More than 110 senior Iranian officials involved in the 1988 massacre of political prisoners in Iran have now been identified, the National Council of Resistance of Iran (NCRI) announced in a press conference in Oslo on 4 November 2016.
These individuals were members of the “Death Commissions” in Tehran and 16 other Iranian provinces, according to the information provided at the conference organised by the Representative Office of the NCRI in Nordic Countries.
The identities of the majority of these officials and their role in the massacre of 30,000 political prisoners had remained secret for nearly three decades.
In the press conference, the NCRI’s representative in Nordic countries, Ambassador Perviz Khazai, also provided, for the first time, details of 213 regime officials who carried out the massacre and were involved in carrying out the death orders in 35 cities throughout Iran.
The information regarding the officials involved in the massacre was compiled by the Iranian Resistance over the past three months, relying on sources from inside the regime and its vast social network inside Iran.
That information reveals that scores of the officials who were responsible for the 1988 massacre currently hold some of the most senior positions in Iran. For example, Mostafa Pour-Mohammadi, the Justice Minister in Hassan Rouhani’s cabinet, was the primary Intelligence Ministry official who was involved in the 1988 massacre. On August 28, 2016, he publicly boasted about his role in the massacre and called it carrying out God’s commandment.
In addition to Amb. Perviz Khazai, Ingvald Godal, former member of the Foreign and Defence Committee of the Norwegian Parliament, and Julie E. Kroepelien, a Norwegian lawyer, took part in the press conference.
Amb. Khazai reiterated that a United Nations inquiry is long overdue and made urgent calls to the Norwegian government for such an inquiry.
He pointed out that Norway, renowned for its championship of human rights and its principles, should play a leading role in demanding a UN commission of inquiry into this crime against humanity and putting an end to impunity by the Iranian regime’s officials.
“The current session of the UN General Assembly is deliberating over a resolution on the human rights situation in Iran. It is very appropriate for Norway to demand that the 1988 massacre and the need for an independent investigation be stipulated in the resolution”, Amb. Khazai said.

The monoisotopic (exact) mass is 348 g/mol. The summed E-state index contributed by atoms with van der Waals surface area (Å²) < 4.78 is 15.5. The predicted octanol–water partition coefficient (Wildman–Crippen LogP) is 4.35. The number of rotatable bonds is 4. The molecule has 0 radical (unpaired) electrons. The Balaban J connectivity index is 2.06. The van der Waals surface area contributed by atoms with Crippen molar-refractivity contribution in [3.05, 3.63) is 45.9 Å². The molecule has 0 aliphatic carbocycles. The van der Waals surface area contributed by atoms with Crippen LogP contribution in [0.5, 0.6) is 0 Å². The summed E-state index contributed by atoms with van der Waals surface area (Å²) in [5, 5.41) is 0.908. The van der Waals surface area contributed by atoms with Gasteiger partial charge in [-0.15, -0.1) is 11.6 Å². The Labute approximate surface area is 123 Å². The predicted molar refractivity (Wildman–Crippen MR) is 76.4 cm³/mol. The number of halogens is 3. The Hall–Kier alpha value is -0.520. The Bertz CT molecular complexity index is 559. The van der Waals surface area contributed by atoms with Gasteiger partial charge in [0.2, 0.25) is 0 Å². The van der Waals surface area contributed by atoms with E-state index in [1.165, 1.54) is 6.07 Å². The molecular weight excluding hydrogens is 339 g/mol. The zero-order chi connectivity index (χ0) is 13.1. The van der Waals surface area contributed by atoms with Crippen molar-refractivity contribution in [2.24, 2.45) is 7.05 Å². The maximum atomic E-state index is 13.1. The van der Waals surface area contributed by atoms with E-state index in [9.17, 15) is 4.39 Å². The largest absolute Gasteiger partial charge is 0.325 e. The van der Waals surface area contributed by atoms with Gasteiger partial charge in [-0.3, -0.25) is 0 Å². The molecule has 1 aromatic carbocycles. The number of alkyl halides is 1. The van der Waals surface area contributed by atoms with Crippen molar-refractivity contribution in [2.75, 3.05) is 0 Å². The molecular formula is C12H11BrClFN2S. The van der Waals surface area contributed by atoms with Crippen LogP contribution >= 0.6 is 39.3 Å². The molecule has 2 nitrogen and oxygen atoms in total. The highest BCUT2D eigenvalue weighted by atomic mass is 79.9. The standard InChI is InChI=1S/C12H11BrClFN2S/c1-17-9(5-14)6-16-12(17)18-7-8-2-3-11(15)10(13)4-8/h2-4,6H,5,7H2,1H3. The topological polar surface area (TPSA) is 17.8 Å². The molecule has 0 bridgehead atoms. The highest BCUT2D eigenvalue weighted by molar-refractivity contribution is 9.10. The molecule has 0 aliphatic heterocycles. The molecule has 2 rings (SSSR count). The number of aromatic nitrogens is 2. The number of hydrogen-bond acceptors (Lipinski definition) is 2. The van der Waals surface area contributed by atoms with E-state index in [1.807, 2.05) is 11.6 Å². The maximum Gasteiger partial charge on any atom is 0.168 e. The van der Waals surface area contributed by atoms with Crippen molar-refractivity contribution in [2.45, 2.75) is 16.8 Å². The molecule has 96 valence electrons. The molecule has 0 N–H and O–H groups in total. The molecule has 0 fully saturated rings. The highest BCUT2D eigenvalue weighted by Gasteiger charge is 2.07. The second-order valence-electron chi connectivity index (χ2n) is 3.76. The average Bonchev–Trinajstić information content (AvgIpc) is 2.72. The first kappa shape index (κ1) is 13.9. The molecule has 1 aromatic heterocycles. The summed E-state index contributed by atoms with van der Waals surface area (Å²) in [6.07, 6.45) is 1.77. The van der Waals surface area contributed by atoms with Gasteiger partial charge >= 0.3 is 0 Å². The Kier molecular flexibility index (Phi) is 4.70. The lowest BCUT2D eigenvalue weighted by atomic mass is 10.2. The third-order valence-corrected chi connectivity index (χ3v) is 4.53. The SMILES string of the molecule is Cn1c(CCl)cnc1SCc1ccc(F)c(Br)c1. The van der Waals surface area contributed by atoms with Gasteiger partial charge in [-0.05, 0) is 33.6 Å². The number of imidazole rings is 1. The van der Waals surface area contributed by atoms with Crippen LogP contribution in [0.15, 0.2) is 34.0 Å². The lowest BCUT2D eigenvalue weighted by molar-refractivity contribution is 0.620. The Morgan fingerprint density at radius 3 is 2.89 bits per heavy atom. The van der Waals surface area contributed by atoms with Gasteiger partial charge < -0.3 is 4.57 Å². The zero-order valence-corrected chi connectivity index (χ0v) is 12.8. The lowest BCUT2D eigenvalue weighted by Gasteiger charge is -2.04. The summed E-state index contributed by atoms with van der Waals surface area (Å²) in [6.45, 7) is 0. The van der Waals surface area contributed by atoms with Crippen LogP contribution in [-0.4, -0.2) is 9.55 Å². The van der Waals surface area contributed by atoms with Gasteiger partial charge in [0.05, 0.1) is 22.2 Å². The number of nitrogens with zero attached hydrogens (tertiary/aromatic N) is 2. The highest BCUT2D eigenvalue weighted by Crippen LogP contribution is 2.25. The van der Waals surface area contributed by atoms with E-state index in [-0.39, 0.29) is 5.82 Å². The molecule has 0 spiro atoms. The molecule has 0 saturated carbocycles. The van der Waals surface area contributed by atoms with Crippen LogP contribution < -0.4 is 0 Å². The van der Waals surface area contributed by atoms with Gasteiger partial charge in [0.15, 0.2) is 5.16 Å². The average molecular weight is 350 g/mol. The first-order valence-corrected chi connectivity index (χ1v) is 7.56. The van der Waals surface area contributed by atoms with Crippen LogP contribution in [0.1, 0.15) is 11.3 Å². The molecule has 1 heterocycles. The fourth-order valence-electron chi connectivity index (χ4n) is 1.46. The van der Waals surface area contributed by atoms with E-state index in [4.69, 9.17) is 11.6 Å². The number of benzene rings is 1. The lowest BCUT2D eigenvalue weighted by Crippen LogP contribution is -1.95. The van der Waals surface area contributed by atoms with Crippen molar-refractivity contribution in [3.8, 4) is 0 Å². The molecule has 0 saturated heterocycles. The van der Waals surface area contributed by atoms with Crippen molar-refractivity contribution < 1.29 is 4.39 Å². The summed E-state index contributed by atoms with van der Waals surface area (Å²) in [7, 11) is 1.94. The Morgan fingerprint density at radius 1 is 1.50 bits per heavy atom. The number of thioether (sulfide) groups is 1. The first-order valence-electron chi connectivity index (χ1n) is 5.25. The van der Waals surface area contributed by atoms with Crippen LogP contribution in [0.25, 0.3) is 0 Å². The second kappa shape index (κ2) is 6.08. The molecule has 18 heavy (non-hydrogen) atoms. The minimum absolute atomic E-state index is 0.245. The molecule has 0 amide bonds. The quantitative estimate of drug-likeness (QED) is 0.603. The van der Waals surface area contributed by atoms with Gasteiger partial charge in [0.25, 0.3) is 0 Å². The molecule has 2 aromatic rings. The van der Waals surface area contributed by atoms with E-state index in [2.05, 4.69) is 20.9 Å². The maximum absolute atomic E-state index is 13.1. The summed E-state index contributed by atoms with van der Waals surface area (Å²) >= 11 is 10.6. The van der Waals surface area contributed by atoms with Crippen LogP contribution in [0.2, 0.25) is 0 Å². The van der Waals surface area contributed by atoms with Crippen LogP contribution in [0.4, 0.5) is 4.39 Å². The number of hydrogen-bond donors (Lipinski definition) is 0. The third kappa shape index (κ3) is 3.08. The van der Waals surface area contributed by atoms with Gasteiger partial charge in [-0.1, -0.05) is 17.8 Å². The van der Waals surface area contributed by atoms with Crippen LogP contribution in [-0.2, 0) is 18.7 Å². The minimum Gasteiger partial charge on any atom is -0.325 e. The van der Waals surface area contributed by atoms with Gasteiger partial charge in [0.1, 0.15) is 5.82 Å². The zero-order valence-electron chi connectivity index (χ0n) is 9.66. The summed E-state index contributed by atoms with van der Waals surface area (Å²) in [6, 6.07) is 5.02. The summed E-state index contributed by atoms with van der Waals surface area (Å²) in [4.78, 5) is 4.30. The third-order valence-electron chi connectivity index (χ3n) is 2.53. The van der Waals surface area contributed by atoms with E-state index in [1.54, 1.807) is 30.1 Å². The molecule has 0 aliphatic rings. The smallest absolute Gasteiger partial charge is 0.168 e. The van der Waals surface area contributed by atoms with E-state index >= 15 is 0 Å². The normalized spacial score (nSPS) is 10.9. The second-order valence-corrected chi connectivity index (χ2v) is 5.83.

In late July 1988, the Islamic Republic’s founder Ruhollah Khomeini handed down a fatwa ordering the massacre of political prisoners. According to the fatwa, any political prisoner who remained loyal to the People’s Mojahedin Organisation of Iran (PMOI or MeK) had to be executed. ‘Death Commissions’ were formed in more than 70 cities. They included a religious judge, prosecutor and representative of the Intelligence Ministry. In the space of a few months, some 30,000 political prisoners, mainly activists of the PMOI, who were serving their prison sentences, including persons as young as 14 and pregnant women, were massacred.
The victims of the 1988 massacre were buried in mass graves all over the country. While the total number of mass graves was not known, the existence of dozens of them is without doubt.
In early August 2016, an audio recording emerged of Khomeini’s former heir, Hossein-Ali Montazeri, protesting to members of the Death Commission. The recording brought to light new dimensions of this massacre and shocked Iranian society. For nearly three decades, Tehran had tried to keep the massacre a secret, but this situation has changed in recent weeks and the issue has turned into a serious political and social crisis affecting the most senior officials of the regime.